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5 questions to ask yourself when writing project documentation | Opensource.com
5 questions to ask yourself when writing project documentation
Using some of the basic principles of effective communication can help you create well-written, informative project documents that align with your brand.
Before getting down to the actual writing part of documenting another one of your open source projects, and even before interviewing the experts, it's a good idea to answer some high-level questions about your new document.
Renowned communication theorist Harold Lasswell wrote in his 1948 article, The Structure and Function of Communication in Society:
[A] convenient way to describe an act of communication is to answer the following questions:
- Says what
- In which channel
- To whom
- With what effect?
As a technical communicator, you can apply Lasswell's theory and answer similar questions about your document to communicate your message better and with the desired effect.
Who—Who is the document owner?
Or, what company is behind the document? What brand identity does it want to convey to its audience? The answer to this question will significantly influence your writing style. The company may also have its own style guide or at least a formal mission statement, in which case, you should start there.
If the company is just starting out, you may ask the questions above to the document's owner. As the writer, it's important to integrate the voice and persona you create for the company with your own worldview and beliefs. This will make your writing sound more natural and less like company jargon.
Says what—What is the document type?What information do you need to communicate? What type of document is it: a user guide, API reference, release notes, etc.? Many document types will have templates or generally agreed-upon structures that will give you a place to start and help ensure you include all the necessary information.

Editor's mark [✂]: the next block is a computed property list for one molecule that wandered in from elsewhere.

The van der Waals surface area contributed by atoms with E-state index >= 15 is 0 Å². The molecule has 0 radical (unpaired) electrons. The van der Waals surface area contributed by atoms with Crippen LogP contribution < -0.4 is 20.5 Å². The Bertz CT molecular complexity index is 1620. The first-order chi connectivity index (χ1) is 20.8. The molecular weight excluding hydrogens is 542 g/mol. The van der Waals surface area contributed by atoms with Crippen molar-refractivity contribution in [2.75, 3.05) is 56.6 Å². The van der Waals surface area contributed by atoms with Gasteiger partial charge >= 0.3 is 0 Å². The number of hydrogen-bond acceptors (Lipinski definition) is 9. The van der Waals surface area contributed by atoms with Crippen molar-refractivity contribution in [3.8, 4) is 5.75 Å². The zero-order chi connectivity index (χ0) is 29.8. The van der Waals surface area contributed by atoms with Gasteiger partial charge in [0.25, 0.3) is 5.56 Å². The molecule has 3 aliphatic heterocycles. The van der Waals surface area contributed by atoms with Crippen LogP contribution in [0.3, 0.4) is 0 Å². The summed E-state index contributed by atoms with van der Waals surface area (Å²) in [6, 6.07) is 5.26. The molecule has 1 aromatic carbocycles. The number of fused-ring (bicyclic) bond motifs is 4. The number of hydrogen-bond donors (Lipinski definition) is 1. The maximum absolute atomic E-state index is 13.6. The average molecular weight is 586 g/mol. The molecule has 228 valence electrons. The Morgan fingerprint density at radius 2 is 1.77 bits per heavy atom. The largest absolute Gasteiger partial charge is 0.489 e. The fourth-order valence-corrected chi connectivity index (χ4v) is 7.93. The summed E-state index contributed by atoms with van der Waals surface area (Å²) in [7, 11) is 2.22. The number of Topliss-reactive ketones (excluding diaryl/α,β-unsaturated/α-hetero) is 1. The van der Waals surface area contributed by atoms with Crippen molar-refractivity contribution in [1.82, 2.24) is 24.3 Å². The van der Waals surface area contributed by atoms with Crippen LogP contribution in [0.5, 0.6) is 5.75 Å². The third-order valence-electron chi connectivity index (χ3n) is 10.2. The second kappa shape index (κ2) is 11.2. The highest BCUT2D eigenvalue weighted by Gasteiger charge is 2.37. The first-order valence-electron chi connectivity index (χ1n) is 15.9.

In which channel—What is the format of the document?
With technical documents, the channel of communication often informs the final format of your doc, i.e., whether it's going to be a PDF, HTML, a text file, etc. This will, most likely, also determine the tools you should use to write your document.
To whom—Who is the target audience?
Who will read this document? What is their level of knowledge? What are their job responsibilities and their main challenges? These questions will help you determine what you should cover, whether or not you should go into details, whether you can use any specific terms, etc. In some cases, the answers to these questions can even influence the complexity of syntax that you should use.
With what effect—What is the purpose of the document?
This is where you should define what problem(s) this document is expected to solve for its prospective readers, or what questions it should answer for them. For example, the purpose of your document can be to teach your customers to work with your product.
At this point, you may refer to the approach suggested by Divio. According to this approach, you can assign any document one of four types, depending on the document's general orientation: learning, solving a problem, understanding, or getting information.
Another good question to ask at this stage is what business problem this document is meant to solve (for example, how to cut down support costs.) With a business problem in mind, you may see an important angle for your writing.
The questions above are designed to help you form the basis for effective communication and ensure your document covers everything it should. You can break them down into your own checklist of questions and keep them around for whenever you have a document to create. This checklist may also come in handy when you become stuck, confronted with a blank page. It will hopefully inspire you and help you generate ideas.